Although your experience is unique, many people have lived through similar situations. Abuse—whether physical, verbal, sexual, economic, or emotional—leaves psychological wounds that are harder to heal than bodily injuries. It can leave you with painful feelings of shame, guilt, deprivation, emptiness, abandonment, anxieties, difficult memories, and can block you in your personal/romantic relationships and intimacy. Abuse can even interfere in your professional life and can become an obstacle for attaining the success you worked hard for and that you deserve.
Types and results of abuse
Abuse can occur at home, school, work, or even on the Internet. Intimidation, bullying, taxing, cruelty, and coercion are also common forms of abuse. Both males and females can be victims of abuse and despite the gender differences, they share common experiences and common struggles.
A shared outcome of abuse is a deep and acute distress that can impact you and your relationships profoundly and for long periods of time. A common mechanism among abusers is seeking control over their victims. They can achieve the control physically via direct coercion or violence, or psychologically via manipulation, which includes a mix of criticism, humiliation, and accusation, leaving you feeling shameful, guilty and dependent upon their mercy. They cut you from the external world, achieving control over you while disrespecting your values, opinions, and identity, and stepping on your space, freedom and autonomy. At the same time they neglect your needs while satisfying their own desires and attaining their narcissistic objectives. Abusers achieve their personal satisfaction and instrumental objectives via this sick pattern of control, projecting their own negative feelings on you and gaining power over you and over your life.
Whether the abuse/neglect took place in the past or is still ongoing, whether you were a child, teenager, or an adult, it is important to remember when you feel shame or guilt that these feelings should only belong to your PERPETRATOR and not to YOU. You didn’t commit or omit to do something that caused or that can justify what happened or what is happening to you. It is totally unjustified and unfair. It is time to stop paying the price for something of you are not responsible.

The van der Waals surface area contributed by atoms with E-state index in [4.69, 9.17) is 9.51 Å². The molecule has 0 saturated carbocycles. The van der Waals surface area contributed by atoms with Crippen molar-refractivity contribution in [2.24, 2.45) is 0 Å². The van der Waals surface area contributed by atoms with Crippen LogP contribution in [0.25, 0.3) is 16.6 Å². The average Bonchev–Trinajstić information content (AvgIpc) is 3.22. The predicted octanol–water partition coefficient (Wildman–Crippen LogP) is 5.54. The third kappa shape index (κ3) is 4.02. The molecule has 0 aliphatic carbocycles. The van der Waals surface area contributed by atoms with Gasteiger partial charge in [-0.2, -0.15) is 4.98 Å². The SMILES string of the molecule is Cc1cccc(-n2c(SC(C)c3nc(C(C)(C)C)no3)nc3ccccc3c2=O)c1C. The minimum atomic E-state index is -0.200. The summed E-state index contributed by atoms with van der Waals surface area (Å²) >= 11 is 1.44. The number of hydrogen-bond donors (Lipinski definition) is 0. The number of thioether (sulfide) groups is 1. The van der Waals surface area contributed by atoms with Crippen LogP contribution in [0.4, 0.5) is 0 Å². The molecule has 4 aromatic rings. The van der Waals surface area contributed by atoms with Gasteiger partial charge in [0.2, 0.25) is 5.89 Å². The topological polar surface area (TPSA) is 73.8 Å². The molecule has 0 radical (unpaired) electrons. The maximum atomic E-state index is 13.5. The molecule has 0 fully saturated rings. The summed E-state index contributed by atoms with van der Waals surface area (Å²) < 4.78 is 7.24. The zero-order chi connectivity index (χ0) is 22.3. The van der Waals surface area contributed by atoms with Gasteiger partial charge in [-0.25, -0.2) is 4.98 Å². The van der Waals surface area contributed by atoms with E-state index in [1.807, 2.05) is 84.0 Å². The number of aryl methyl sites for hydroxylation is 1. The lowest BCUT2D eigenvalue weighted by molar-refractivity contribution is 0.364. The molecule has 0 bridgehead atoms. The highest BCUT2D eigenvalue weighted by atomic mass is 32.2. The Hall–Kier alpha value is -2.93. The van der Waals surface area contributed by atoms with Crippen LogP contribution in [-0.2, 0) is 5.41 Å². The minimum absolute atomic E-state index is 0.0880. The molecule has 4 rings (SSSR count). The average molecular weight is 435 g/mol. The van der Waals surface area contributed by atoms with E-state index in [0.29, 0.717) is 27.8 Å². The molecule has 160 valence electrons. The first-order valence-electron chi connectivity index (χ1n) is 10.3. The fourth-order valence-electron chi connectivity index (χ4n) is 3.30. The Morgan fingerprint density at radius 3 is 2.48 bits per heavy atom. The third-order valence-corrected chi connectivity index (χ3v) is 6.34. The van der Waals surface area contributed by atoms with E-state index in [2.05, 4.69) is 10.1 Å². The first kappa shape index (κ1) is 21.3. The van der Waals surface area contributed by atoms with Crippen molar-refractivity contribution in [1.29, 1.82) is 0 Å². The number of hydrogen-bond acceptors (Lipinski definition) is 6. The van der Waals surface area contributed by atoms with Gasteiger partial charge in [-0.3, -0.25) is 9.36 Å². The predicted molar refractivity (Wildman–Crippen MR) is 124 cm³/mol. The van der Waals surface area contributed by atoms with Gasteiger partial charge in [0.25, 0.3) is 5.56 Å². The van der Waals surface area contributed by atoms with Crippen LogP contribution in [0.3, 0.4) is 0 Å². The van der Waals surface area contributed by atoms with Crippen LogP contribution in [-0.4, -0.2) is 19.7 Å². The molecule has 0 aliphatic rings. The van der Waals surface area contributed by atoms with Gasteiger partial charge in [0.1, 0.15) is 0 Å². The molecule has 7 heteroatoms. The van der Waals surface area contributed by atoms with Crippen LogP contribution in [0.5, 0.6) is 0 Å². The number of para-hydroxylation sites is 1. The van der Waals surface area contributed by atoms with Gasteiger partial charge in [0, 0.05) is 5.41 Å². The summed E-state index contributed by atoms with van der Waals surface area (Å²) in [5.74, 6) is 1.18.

Abuse can take a big toll on your life, but it is time to work on stopping it from dominating your present and future. In abuse counseling, you can learn that you are more than a victim and you deserve better than what happened to you.
Are you hesitant about abuse counseling?
It is normal to be hesitant to embrace a psychotherapeutic process, such as abuse counseling, because it involves talking about difficult and even traumatizing memories, which you may want to bury and forget. However, memories fade but they don’t go away. Rather, they fester somewhere deep in your psyche and render your life miserable. You might also feel afraid to open up to a total stranger about very personal and intimate details. Nevertheless, opening up is a first step in the healing and recovery process. You might also be wondering whether abuse counseling and psychotherapy can help you. This is a very common and legitimate concern. Please, read the coming paragraph to learn more how psychotherapy can help you and don’t hesitate to contact me for any question about your needs and/or about psychotherapy.
How can abuse counseling help you?
Abuse counseling can be an effective way to deal with the impact of abuse as it can allow you to express your emotions (including fear, anger, sadness, shame, and guilt) and to regulate them in a successful manner. It can give you the gift of feeling liberated from what happened to you and to regain focus and control over your life. Abuse counseling can give you back confidence in yourself, and the ability to trust in others. During the process of psychotherapy, you will be helped in transcending abuse and transform yourself from a victim into a survivor. Both cognitive-behaviour approaches and mindfulness/compassion-based approaches are shown to be effective in regulating negative emotions associated with abuse. A first step towards healing is to increase your self-acceptance, self-kindness, and self-compassion.
It is important here to note that despite the effectiveness of empirically validated approaches, namely among others, cognitive-behaviour, mindfulness, and compassion focused treatments, the qualities of the therapist remain central for the success of the process. It is crucial that the therapist is at ease working with abuse/neglect victims. Therefore, the therapist must be able to handle the pain and suffering produced by abuse, without reacting to it or minimizing it, but with understanding, validation, and compassion.
If you feel that abuse counseling can help you in freeing yourself from the past and that I can be a humble source of such help, please contact me for a free 15-minute phone consultation at 514-632-7133.